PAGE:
Paul affirms that his preaching was “not with enticing words of man’s wisdom” (1 Cor. 2:4). In the first two chapters of 1 Corinthians, Paul develops the theme that Christianity is a revealed religion, and that man, without revelation, cannot know the blessings of redemption. God reveals redemption, and also its interpretation and explanation (see 1 Pet. 1:10-12). Paul proclaims, “God hath revealed them unto us by his Spirit; for the Spirit searcheth all thing, yea, the deep things of God” (1 Cor. 2:10). The plural pronouns of verses 10-13 do not refer to Christians of all ages (the very thing that Luther misunderstood), but to the apostles and other inspired teachers of the first century who were involved in revealing “the faith which was once for all delivered unto the saints” (Jude 3).

Paul’s “natural” man is the uninspired man, and his “spiritual” man is the inspired man. Paul uses the word “spiritual” in 1 Cor. 14:37 with the same meaning: the spiritual man was guided by the Holy Spirit, and miraculously empowered.

Paul contrasts inspired revelation with false teaching. To make the passage mean a sinner who cannot understand the Bible until the Holy Spirit interprets it for him is a terrible perversion. If the sinner cannot understand the gospel until he receives supernatural illumination, and if illumination never comes, God is at fault.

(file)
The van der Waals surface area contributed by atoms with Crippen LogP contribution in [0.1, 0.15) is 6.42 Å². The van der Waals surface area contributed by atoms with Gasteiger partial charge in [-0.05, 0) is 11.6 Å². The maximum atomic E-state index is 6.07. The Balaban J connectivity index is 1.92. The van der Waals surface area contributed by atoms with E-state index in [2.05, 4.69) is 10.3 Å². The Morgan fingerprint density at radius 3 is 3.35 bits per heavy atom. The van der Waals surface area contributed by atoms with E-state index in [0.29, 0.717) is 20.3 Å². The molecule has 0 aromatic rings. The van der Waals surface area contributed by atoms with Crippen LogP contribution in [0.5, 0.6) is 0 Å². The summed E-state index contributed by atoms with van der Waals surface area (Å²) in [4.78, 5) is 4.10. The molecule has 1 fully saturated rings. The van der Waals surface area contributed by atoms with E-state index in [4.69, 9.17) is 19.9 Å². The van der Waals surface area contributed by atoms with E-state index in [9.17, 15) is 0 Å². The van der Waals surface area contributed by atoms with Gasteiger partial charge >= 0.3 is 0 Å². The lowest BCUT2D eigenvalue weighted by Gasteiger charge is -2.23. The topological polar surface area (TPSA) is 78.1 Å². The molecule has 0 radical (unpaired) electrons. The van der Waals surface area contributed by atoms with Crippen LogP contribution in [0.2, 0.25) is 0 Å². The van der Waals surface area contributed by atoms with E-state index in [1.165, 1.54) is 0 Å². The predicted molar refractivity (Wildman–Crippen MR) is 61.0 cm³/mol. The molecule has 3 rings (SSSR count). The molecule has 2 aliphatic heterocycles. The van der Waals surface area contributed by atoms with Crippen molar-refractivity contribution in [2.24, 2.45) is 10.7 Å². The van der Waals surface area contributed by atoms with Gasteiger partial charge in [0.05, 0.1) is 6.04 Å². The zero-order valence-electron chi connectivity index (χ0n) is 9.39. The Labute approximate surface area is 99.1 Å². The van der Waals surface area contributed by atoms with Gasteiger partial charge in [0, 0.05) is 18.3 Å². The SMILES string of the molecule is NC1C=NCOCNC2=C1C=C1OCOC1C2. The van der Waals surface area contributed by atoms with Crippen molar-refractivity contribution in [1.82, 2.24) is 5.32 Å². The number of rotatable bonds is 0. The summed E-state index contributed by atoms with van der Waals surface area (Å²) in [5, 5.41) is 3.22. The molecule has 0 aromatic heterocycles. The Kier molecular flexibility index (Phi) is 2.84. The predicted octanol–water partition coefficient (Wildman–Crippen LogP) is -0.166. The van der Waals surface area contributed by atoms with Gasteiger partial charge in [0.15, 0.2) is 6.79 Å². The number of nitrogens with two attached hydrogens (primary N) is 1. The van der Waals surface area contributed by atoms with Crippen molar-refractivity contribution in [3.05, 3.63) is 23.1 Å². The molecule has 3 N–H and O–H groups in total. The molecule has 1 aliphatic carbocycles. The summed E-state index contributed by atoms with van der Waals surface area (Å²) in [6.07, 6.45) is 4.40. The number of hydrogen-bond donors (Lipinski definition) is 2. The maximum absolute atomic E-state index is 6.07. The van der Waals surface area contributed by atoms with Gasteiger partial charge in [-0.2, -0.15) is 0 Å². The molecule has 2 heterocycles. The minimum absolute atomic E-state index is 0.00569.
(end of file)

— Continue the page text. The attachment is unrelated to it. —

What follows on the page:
The Spiritual Man Today

In 1 Corinthians 3:1, Paul uses the word spiritual with a different emphasis. Paul accuses the brethren in Corinth of being carnal, and therefore of not being spiritual. The carnal man, oblivious to the gospel, is sinful. The spiritual person, influenced by the gospel, is godly. This is the way the term spiritual ought to be understood by mankind in today’s religious world. Inspiration has ceased, and there is no progressive revelation of saving truth today. Paul’s usage of spiritual in 1 Corinthians 2 applied only to the first century in the age of miraculous manifestations of the Spirit.

The word spiritual may mean, in the New Testament, things that have their origin with God, and are in harmony with his character. Passages such as Romans 7:14; 1 Corinthians 9:11 and 10:3; and Ephesians 1:3 are examples of this usage.

The Apostle Paul writes the brethren in Galatia that “if a man be overtaken in a fault, ye which are spiritual restore such an one in the spirit of meekness; considering thyself, lest thou also be tempted” (Gal. 6:1). There are two classes in this verse. One is spiritual, and the other is not. Spirituality was something that was recognizable, else no one would know who was to restore who!